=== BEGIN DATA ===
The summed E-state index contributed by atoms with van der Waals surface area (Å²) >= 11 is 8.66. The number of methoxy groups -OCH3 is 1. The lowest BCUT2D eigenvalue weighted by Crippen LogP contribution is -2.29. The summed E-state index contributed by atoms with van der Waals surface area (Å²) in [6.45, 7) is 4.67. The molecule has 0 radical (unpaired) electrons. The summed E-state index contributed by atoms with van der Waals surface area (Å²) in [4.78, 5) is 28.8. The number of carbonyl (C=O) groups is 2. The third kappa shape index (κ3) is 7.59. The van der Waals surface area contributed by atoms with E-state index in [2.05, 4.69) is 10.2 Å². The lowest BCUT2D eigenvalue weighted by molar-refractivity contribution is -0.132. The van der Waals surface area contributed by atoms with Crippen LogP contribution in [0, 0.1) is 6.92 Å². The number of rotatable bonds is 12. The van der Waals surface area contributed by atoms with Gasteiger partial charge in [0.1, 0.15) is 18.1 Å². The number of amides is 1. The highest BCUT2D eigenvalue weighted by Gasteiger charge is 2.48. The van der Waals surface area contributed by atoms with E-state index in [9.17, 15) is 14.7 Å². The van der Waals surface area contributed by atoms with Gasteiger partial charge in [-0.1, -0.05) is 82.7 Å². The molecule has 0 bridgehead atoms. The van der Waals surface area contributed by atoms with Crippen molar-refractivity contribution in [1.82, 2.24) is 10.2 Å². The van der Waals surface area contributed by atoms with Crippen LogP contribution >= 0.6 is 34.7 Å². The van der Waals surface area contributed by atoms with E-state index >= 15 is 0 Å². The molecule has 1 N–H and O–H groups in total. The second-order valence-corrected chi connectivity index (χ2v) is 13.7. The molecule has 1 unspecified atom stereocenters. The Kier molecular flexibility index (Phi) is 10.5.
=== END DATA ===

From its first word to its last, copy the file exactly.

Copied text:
The summed E-state index contributed by atoms with van der Waals surface area (Å²) >= 11 is 8.66. The number of methoxy groups -OCH3 is 1. The lowest BCUT2D eigenvalue weighted by Crippen LogP contribution is -2.29. The summed E-state index contributed by atoms with van der Waals surface area (Å²) in [6.45, 7) is 4.67. The molecule has 0 radical (unpaired) electrons. The summed E-state index contributed by atoms with van der Waals surface area (Å²) in [4.78, 5) is 28.8. The number of carbonyl (C=O) groups is 2. The third kappa shape index (κ3) is 7.59. The van der Waals surface area contributed by atoms with E-state index in [2.05, 4.69) is 10.2 Å². The lowest BCUT2D eigenvalue weighted by molar-refractivity contribution is -0.132. The van der Waals surface area contributed by atoms with Crippen LogP contribution in [0, 0.1) is 6.92 Å². The number of rotatable bonds is 12. The van der Waals surface area contributed by atoms with Gasteiger partial charge in [0.1, 0.15) is 18.1 Å². The number of amides is 1. The highest BCUT2D eigenvalue weighted by Gasteiger charge is 2.48. The van der Waals surface area contributed by atoms with E-state index in [9.17, 15) is 14.7 Å². The van der Waals surface area contributed by atoms with Gasteiger partial charge in [-0.1, -0.05) is 82.7 Å². The molecule has 0 bridgehead atoms. The van der Waals surface area contributed by atoms with Crippen molar-refractivity contribution in [1.82, 2.24) is 10.2 Å². The van der Waals surface area contributed by atoms with Crippen LogP contribution >= 0.6 is 34.7 Å². The van der Waals surface area contributed by atoms with E-state index >= 15 is 0 Å². The molecule has 1 N–H and O–H groups in total. The second-order valence-corrected chi connectivity index (χ2v) is 13.7. The molecule has 1 unspecified atom stereocenters. The Kier molecular flexibility index (Phi) is 10.5.